American progressives have much to thank Bernie Sanders for. The unexpected success of the democratic socialist and long-serving Vermont senator in the 2016 presidential primary helped push the Democratic party leftwards, demonstrating that once-fringe ideas like Medicare for All (universal health coverage) are popular with voters.
Sanders was the ideological lodestar for a youthful and diverse new generation of congressional progressives, including New York’s Alexandria Ocasio-Cortez, and America’s first Muslim congresswomen, Rashida Tlaib of Michigan and Ilhan Omar of Minnesota. It’s thanks to Bernie that the crowded 2020 presidential primary is already packed full of candidates vying for the progressive vote. Four of them – senators Kamala Harris of California, Kirsten Gillibrand of New York, Elizabeth Warren of Massachusetts, and Cory Booker of New Jersey – are co-sponsors of Sanders’ Medicare For All Bill.
Yet it’s possible to acknowledge all this and still feel disappointed that Sanders has decided to run for president. In some ways he’s a victim of his own success. In 2016, Sanders was able to run as an outsider, the sole progressive and a refreshing alternative to Hillary Clinton’s image as the slick, Wall Street-friendly insider. In 2020, Democrats will be able to choose from a diverse group of candidates running on left-wing issues, who are also better able to reach demographics that Sanders cannot.
Responding earlier this year to allegations that women working on his 2016 campaign experienced discrimination and sexual harassment, Sanders apologised but initially added that he “was a little busy running around the country, trying to make the case.” He later issued an unqualified apology, but the bad air lingered. Does Sanders at heart believe that gender equality is a side-issue, something that’s nice to focus on when you have the time (which is basically never), and when more important class battles have been won (again, basically never)? Women, and especially women of colour, are at the forefront of the party’s new left-wing and can and should demand better.
In 2016, non-white voters made up 40 per cent of the electorate in the Democratic primary, and Clinton won the African-American vote by more than 50 per cent. There’s little evidence that Sanders has made significant steps to reach out to non-white voters, or acknowledge that in America you cannot talk about class without talking about race. Now that Democrats no longer have to choose between two white candidates in the 2020 elections, this may cost Sanders dearly.
Losing in 2016 to a candidate as flawed and ill-qualified as Trump marked a bitter, searing defeat for the Democrats. The party must demonstrate how it has changed and moved on. It’s unclear how reviving Sanders’ campaign can do that. Many voters have indicated they want a fresh face. As the political website FiveThirtyEight points out, 59 per cent of voters in a recent USA Today/Suffolk University poll said they would be interested in someone “entirely new” as their nominee, and 41 per cent said Sanders shouldn’t run again.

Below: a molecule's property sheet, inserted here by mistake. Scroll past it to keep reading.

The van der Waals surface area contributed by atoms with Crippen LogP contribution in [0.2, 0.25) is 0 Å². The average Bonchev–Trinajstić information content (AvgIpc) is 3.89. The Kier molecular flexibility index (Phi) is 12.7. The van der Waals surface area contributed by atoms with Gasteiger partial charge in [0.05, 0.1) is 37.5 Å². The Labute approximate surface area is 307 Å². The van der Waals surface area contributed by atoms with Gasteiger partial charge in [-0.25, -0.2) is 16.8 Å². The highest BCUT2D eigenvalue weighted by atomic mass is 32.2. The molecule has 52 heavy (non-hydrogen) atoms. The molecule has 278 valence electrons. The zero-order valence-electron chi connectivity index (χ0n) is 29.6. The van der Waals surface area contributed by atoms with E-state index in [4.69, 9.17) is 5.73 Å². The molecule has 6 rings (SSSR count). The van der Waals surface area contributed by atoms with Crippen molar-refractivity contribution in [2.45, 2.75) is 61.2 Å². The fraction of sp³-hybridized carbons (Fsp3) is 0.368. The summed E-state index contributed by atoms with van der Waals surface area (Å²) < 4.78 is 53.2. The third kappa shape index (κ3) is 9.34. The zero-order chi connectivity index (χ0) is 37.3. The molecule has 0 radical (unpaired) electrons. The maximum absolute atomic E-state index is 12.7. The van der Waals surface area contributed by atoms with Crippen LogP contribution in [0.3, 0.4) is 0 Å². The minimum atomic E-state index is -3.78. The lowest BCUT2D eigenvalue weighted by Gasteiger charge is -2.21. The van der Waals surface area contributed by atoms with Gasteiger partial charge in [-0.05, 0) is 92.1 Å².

Then there’s the matter of his age. Sanders is 77 now. He would be 79 on his inauguration and 83 by the end of his first term. As Vox observes, by the age of 70 almost a fifth of Americans experience mild cognitive impairment and by the age of 85 almost a third experience some form of dementia. “On the one hand, competitive and successful senior politicians are surely less likely to suffer these difficulties. On the other, driven people are less likely to be self-reflective about when it’s time to move on,” Vox argued. American politicians may also be healthier than most of the population, but the chances that Sanders could suffer serious health problems or die in office are alarmingly high.
Sanders nevertheless enjoys widespread support, especially among young voters, and as the New York Times reports his lead among low dollar donors is roughly equivalent to the donor base of all other Democratic hopefuls combined. He is well-known, charismatic, and widely respected for his ideological commitment and clarity.
But anyone with an interest in seeing real progressive change in the US – the expansion of Medicare for all, decisive action on climate change, free college tuition, a minimum living wage – should worry that if Sanders doesn’t win the primary, he’ll only serve to fragment the progressive vote. Which means it’s a shame that Sanders isn’t prepared to step back and throw his political weight behind the candidate he believes will best advance his political legacy.